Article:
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The phrase 'risk classifications' refers to the various four main classifications of insurance policies available to life insurance consumers. These four main types are Preferred Plus, Standard, High Risk, and No Risk. The classification system is also used in other insurance types such as auto, health, home, and more. The four main risk categories are defined according to actuarial tables. The tables list the percentage of probability that a policyholder will die in a certain period. The higher the risk of death, the higher the premiums to be paid. Plentii recognizes that understanding your risk classification can empower the way you seek coverage.
Preferred Plus refers to individuals who are in good health. If an individual qualifies for Preferred Plus, they typically pay the least amount of money. In this case, the person may also be eligible for an excellent credit rating. Individuals with a poor credit rating or poor health may qualify for Standard or Variable Rate (VR) if they take medication every month.
The age of the individual determines Standard or Non-Preferred risk classifications. The younger the individual, the lower their premiums. Conversely, older people tend to have higher premiums because they are more likely to pass on sooner. The underwriting process used for Standard or Non-Preferred risk classifications involves medical and demographic information. Actuarial tables present mortality figures for Standard or Non-Preferred risk classification.
High risk refers to individuals who smoke cigarettes or have other health issues. Individuals classified as high risk will pay more money than others for the same type of coverage. The high-risk category also includes anyone who has had a stroke, heart attack, diabetes, or another health issue. Individuals who smoke cigarettes are considered a higher risk, and this is reflected in their higher premiums.
Person Type: A person type refers to factors that affect premiums for each health insurance policy. If an individual smokes, their premium will be higher than a person who does not smoke. Similarly, a person who has had a history of cancer will be charged a higher risk class than someone who has never had cancer.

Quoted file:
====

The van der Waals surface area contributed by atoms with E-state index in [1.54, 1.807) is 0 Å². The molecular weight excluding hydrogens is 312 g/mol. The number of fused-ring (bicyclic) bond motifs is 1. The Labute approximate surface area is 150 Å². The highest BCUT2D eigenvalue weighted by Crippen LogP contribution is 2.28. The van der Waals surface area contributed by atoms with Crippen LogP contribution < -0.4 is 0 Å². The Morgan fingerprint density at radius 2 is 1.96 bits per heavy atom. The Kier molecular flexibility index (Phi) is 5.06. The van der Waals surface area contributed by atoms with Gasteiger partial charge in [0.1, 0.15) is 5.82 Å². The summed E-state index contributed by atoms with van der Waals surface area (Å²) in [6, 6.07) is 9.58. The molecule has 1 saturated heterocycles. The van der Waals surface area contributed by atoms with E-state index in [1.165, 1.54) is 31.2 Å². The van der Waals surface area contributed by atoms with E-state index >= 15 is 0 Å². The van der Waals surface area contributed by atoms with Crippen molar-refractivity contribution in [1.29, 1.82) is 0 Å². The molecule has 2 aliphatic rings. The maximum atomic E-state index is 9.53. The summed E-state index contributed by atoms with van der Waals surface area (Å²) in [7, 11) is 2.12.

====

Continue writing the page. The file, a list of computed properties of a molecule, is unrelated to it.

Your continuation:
Multiple Medications: Most insurance companies require individuals to choose a substandard risk classification if they take multiple medications. Substandard risk classifications include individuals who are diagnosed with cancer, heart disease, hypertension, asthma, diabetes, depression, Parkinson's disease, chronic obstructive pulmonary disease, or other chronic respiratory illnesses. Individuals who choose to enter into a substandard risk category are advised to undergo additional examinations and screenings, and undergo random drug testing. These steps help to ensure that the risks of these substandard risks are not underestimated. If an individual chooses to enter into a multiple medications category, they will need to be re-evaluated for eligibility. If determined eligible, their premiums will usually be lower.
Preferred Plus: An individual usually selects preferred classifications based on factors such as age, gender, weight, smoking, and other health-related characteristics. The premiums tend to be higher in this category than in different risk classes. Usually, a Preferred Plus risk will have the lowest standard rates available for that risk category. Once a Preferred Plus risk is chosen, however, the individual may qualify for additional discounts.
Standard Rate Classifications are also available, which are adjusted to provide the lowest standard rate for each individual. These premiums are based on the same criteria as Preferred Plus premiums but do not include all of the options that Preferred Plus holds. These premiums do, however, have the highest discount rates available to all consumers.
One additional risk classification is called Minimum Service Level (MOL) risk classifications. Insurance companies use MOL ratings to determine how much coverage is necessary for an individual. The rating system begins with an "A" rating, which represents excellent to great coverage. As the rating gets closer to, or maintains the "A," the premium increases to give the consumer the coverage level that they need.
One of the largest categories in the MOL risk groupings is Type II diabetes. This is a chronic health issue, which means that people who suffer from Type II diabetes cannot control their body's blood sugar levels. Unlike most other types of risk categories, the cost of Type II diabetes insurance does not fluctuate based on an individual's lifestyle or overall health. An individual who suffers from Type II diabetes can qualify for an insurance policy at any age.
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Finding an insurance risk class that best fits your health and financial needs can take some research. Understanding the different risk categories and what they can do for you is the first step. When an insurance company underwrites a new policy, they will consider your risk factors in determining your new premium. Being aware of the factors that will influence your rate will help you choose the best insurance risk class for you. Unsure of your risk class? Contact a Plentii agent today!